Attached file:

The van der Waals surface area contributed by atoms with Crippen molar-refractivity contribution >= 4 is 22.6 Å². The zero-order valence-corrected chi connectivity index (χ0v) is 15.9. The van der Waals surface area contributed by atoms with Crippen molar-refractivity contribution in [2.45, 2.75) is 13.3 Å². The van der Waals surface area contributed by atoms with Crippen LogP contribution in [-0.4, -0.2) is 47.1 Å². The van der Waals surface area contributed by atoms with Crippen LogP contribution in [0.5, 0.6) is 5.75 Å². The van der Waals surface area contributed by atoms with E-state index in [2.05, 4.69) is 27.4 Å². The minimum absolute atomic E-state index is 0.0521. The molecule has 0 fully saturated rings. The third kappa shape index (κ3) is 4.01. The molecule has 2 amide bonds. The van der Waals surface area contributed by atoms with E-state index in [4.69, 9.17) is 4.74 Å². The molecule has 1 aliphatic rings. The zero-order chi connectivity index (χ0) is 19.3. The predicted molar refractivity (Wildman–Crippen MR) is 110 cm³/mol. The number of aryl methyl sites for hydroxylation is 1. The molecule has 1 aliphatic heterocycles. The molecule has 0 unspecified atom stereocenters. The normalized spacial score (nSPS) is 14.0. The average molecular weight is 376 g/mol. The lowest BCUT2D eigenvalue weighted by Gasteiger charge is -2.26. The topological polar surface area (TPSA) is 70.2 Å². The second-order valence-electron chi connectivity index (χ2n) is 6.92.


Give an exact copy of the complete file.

The van der Waals surface area contributed by atoms with Crippen molar-refractivity contribution >= 4 is 22.6 Å². The zero-order valence-corrected chi connectivity index (χ0v) is 15.9. The van der Waals surface area contributed by atoms with Crippen molar-refractivity contribution in [2.45, 2.75) is 13.3 Å². The van der Waals surface area contributed by atoms with Crippen LogP contribution in [-0.4, -0.2) is 47.1 Å². The van der Waals surface area contributed by atoms with Crippen LogP contribution in [0.5, 0.6) is 5.75 Å². The van der Waals surface area contributed by atoms with E-state index in [2.05, 4.69) is 27.4 Å². The minimum absolute atomic E-state index is 0.0521. The molecule has 0 fully saturated rings. The third kappa shape index (κ3) is 4.01. The molecule has 2 amide bonds. The van der Waals surface area contributed by atoms with E-state index in [4.69, 9.17) is 4.74 Å². The molecule has 1 aliphatic rings. The zero-order chi connectivity index (χ0) is 19.3. The predicted molar refractivity (Wildman–Crippen MR) is 110 cm³/mol. The number of aryl methyl sites for hydroxylation is 1. The molecule has 1 aliphatic heterocycles. The molecule has 0 unspecified atom stereocenters. The normalized spacial score (nSPS) is 14.0. The average molecular weight is 376 g/mol. The lowest BCUT2D eigenvalue weighted by Gasteiger charge is -2.26. The topological polar surface area (TPSA) is 70.2 Å². The second-order valence-electron chi connectivity index (χ2n) is 6.92.